Moscow in Damage Control Mode as Its War Machine Grinds On
If calamity by one particular bend of the Dnieper River has been avoided, at least for now, there is certainly not much calm elsewhere.
ATHENS — As the Russian war machine plows through Ukraine and despite mounting casualties on both sides — like the three children who Ukrainian police say were among seven killed in a single Russian rocket attack at the outskirts of Kiev on Friday — one thing is devastatingly clear: Moscow has no intention of hitting the brakes on a campaign now in its second week.
Ongoing military maneuvers include the slog toward Odessa, which the Guardian reports began in earnest today with a Russian assault on the Mykolaiv, a shipbuilding town between Odessa and Kherson — the latter already having succumbed to Russian capture.
Amid justifiable speculation by some Western press outlets that Vladimir Putin underestimated the resolve of Ukrainian resistance and the time it would take to tame it, the Russian military is not only baring its teeth to deadly effect around the vast country, with cities under attack or already under siege, but also raising the stakes of a lethal game over strategy and perception. Nowhere was this clearer today than in the attack at the Zaporizhzhia nuclear power plant and the ensuing media fallout.
That the nuclear power plant, which supplies roughly a fifth of Ukraine’s electricity, is now in Russian hands like the nearby city of Enerhodar and is said to pose no especial danger is only part of the story, as the veracity of the Ukrainian account of a full-on Russian onslaught of a nuclear reactor wilts somewhat when one takes the Russian line into account.
CNN’s Nathan Hodge filed a report on a video briefing given Friday by a Russian defense ministry spokesman, Major General Igor Konashenkov, who said a Russian Guard patrol unit was attacked by what he called “a Ukrainian sabotage group.” He blamed the Ukrainians for setting fire to a building near one of the plant’s six reactors. The optics of Russia inadvertently generating a Fukushima-style nuclear disaster is probably one headache President Putin doesn’t need right now.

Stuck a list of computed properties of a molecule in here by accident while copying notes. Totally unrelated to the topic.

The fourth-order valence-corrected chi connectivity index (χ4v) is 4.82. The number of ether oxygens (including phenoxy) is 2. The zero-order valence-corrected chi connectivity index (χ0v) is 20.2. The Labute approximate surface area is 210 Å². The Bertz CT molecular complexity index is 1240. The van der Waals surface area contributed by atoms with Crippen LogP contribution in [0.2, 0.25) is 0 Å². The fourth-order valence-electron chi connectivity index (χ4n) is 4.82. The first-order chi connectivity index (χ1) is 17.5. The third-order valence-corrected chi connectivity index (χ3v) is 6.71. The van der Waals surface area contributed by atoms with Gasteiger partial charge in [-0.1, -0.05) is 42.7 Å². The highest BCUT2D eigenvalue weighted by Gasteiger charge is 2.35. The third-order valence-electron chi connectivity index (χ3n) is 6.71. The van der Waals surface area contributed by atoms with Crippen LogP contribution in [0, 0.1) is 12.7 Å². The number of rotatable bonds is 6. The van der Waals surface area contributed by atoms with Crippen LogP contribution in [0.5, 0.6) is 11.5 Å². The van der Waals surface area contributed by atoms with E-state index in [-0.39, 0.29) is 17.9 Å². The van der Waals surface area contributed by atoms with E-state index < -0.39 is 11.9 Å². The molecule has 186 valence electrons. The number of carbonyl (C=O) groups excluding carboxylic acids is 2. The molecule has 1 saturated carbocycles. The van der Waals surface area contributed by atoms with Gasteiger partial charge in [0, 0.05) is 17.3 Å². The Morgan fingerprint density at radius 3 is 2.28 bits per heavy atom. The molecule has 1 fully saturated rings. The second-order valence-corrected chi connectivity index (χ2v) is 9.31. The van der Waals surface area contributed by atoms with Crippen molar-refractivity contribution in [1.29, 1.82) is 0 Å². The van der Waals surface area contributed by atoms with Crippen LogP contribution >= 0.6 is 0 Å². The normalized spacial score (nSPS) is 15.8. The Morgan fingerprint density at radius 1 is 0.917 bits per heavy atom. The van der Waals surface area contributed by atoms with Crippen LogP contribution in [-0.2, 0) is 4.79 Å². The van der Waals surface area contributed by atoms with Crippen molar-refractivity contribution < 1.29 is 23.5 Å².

An analyst for Britain’s Sky News posited that local Ukrainian commanders were smart to cede the area to the Russians — perhaps recognizing the risks. That didn’t stop Britain’s defense secretary, Ben Wallace, from admonishing Mr. Putin: It is “important he understands” that NATO is a nuclear alliance, he said, the Times of London reports.
If calamity by that particular bend of the Dnieper River has been avoided, at least for now, there is certainly not much calm elsewhere: Explosions continue to be reported in and around Kiev. Air raid sirens have sounded intermittently in various Ukrainian cities including Zhytomyr, Frankivsk, Chernihiv, Odessa, and even Lviv, the city near the Polish border that has become a magnet for Ukrainians trying to get out of Kiev before an anticipated Russian assault on that city.
When and if that onslaught will come is unclear, though a Sky News report late in the day Friday indicated that Russian “battalion tactical groups” are in motion around the city. However, given the present sluggishness of the armed convoy’s approach outside Kiev at the same time cities like Kharkiv and Mariupol come under sustained artillery fire and rocket attack — the full extent of both military and civilian casualties is difficult to assess with accuracy — is it conceivable Moscow wishes to make an example of those other Ukrainian cities to pressure Kiev to surrender without a fight?
In the meantime, Ukraine is doing anything it can to tip the scales in its favor. President Zelensky’s chief of staff, Andriy Yermak, penned a letter in the Times of Israel imploring “Jews across the world to come to our aid.” He writes: “We need more weapons and we need a no-fly zone over Ukraine — immediately. The Ukrainian forces are smashing one Russian convoy snaking its way through Ukraine after another. But the forces are anything but equal. The invaders have the potential to decimate the heart of Ukraine.”
NATO allies have rejected any such no-fly zone because, as Reuters reports today, “stepping in directly would lead to a broader, even more brutal European war so far limited to Russian’s assault on its neighbor.” Material support continues to flow in, though. Greece’s Kathimerini reports that shipment of materials for the accommodation of refugees were dispatched to Slovakia and Moldova from Greece through the European Civil Protection Mechanism Thursday.
A vital member of NATO, Greece is among the numerous European Union nations that have shipped not only humanitarian aid but weapons to Ukraine in recent days. Euronews reports an announcement by the EU’s foreign chief, Josep Borrell, that some countries in the bloc would also be sending fighter jets — though he didn’t specify which, nor how they would be transported across the border into Ukraine. Sweden, according to the same report, will break its neutral stance by sending anti-tank weapons to Kiev.
There is a growing sense in Europe of the urgency of Ukraine’s present plight. Today this reporter observed a Boeing CH-47 Chinook military transport helicopter flying away from Athens — an unusual sight over the skies of the Greek capital. Possibly it was packed with humanitarian aid as it lumbered in a northerly direction out of the city, with the Acropolis in the pilot’s rear view mirror.